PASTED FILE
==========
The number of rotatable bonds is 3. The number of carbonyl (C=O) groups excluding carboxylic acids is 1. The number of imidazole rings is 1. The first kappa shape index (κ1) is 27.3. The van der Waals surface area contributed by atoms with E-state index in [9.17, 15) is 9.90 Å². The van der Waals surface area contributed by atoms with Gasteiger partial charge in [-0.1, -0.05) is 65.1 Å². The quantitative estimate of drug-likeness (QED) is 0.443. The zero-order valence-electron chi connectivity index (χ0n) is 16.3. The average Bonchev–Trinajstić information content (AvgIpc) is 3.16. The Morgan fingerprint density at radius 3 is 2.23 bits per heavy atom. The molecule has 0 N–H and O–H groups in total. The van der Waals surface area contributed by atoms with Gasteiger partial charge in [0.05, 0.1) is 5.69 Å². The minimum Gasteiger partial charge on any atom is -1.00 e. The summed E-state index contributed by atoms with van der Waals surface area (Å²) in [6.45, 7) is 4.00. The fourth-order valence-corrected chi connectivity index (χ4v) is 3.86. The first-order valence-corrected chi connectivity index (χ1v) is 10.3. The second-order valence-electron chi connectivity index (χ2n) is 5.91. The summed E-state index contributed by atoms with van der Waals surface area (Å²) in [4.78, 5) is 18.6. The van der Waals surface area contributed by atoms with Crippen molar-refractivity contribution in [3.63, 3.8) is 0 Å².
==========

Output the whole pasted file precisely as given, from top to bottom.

The number of rotatable bonds is 3. The number of carbonyl (C=O) groups excluding carboxylic acids is 1. The number of imidazole rings is 1. The first kappa shape index (κ1) is 27.3. The van der Waals surface area contributed by atoms with E-state index in [9.17, 15) is 9.90 Å². The van der Waals surface area contributed by atoms with Gasteiger partial charge in [-0.1, -0.05) is 65.1 Å². The quantitative estimate of drug-likeness (QED) is 0.443. The zero-order valence-electron chi connectivity index (χ0n) is 16.3. The average Bonchev–Trinajstić information content (AvgIpc) is 3.16. The Morgan fingerprint density at radius 3 is 2.23 bits per heavy atom. The molecule has 0 N–H and O–H groups in total. The van der Waals surface area contributed by atoms with Gasteiger partial charge in [0.05, 0.1) is 5.69 Å². The minimum Gasteiger partial charge on any atom is -1.00 e. The summed E-state index contributed by atoms with van der Waals surface area (Å²) in [6.45, 7) is 4.00. The fourth-order valence-corrected chi connectivity index (χ4v) is 3.86. The first-order valence-corrected chi connectivity index (χ1v) is 10.3. The second-order valence-electron chi connectivity index (χ2n) is 5.91. The summed E-state index contributed by atoms with van der Waals surface area (Å²) in [4.78, 5) is 18.6. The van der Waals surface area contributed by atoms with Crippen molar-refractivity contribution in [3.63, 3.8) is 0 Å².